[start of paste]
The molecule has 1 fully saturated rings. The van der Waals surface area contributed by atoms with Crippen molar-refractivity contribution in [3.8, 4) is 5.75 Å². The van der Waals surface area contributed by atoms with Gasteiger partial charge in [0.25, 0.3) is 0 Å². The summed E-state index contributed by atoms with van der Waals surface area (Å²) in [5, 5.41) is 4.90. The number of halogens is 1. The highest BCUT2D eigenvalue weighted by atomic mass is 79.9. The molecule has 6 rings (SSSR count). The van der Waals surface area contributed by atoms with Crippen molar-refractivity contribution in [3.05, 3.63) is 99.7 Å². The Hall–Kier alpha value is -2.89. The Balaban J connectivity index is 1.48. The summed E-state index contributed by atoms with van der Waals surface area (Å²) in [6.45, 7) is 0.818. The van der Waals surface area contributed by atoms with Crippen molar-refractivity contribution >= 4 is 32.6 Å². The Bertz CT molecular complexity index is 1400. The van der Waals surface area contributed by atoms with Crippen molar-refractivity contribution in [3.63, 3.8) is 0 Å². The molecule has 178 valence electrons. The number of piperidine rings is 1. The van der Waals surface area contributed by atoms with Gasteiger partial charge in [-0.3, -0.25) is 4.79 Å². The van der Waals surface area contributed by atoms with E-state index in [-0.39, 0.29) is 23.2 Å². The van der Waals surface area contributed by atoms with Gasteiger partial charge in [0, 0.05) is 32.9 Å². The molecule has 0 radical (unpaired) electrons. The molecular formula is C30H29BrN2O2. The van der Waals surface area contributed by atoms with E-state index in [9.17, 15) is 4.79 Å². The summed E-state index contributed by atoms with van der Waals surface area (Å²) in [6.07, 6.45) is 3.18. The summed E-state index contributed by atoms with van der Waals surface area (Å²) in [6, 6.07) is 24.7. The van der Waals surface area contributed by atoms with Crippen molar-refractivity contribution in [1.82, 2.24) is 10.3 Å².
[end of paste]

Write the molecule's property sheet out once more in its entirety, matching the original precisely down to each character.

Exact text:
The molecule has 1 fully saturated rings. The van der Waals surface area contributed by atoms with Crippen molar-refractivity contribution in [3.8, 4) is 5.75 Å². The van der Waals surface area contributed by atoms with Gasteiger partial charge in [0.25, 0.3) is 0 Å². The summed E-state index contributed by atoms with van der Waals surface area (Å²) in [5, 5.41) is 4.90. The number of halogens is 1. The highest BCUT2D eigenvalue weighted by atomic mass is 79.9. The molecule has 6 rings (SSSR count). The van der Waals surface area contributed by atoms with Crippen molar-refractivity contribution in [3.05, 3.63) is 99.7 Å². The Hall–Kier alpha value is -2.89. The Balaban J connectivity index is 1.48. The summed E-state index contributed by atoms with van der Waals surface area (Å²) in [6.45, 7) is 0.818. The van der Waals surface area contributed by atoms with Crippen molar-refractivity contribution >= 4 is 32.6 Å². The Bertz CT molecular complexity index is 1400. The van der Waals surface area contributed by atoms with Crippen molar-refractivity contribution in [3.63, 3.8) is 0 Å². The molecule has 178 valence electrons. The number of piperidine rings is 1. The van der Waals surface area contributed by atoms with Gasteiger partial charge in [-0.3, -0.25) is 4.79 Å². The van der Waals surface area contributed by atoms with E-state index in [-0.39, 0.29) is 23.2 Å². The van der Waals surface area contributed by atoms with Gasteiger partial charge in [0, 0.05) is 32.9 Å². The molecule has 0 radical (unpaired) electrons. The molecular formula is C30H29BrN2O2. The van der Waals surface area contributed by atoms with E-state index in [9.17, 15) is 4.79 Å². The summed E-state index contributed by atoms with van der Waals surface area (Å²) in [6.07, 6.45) is 3.18. The summed E-state index contributed by atoms with van der Waals surface area (Å²) in [6, 6.07) is 24.7. The van der Waals surface area contributed by atoms with Crippen molar-refractivity contribution in [1.82, 2.24) is 10.3 Å².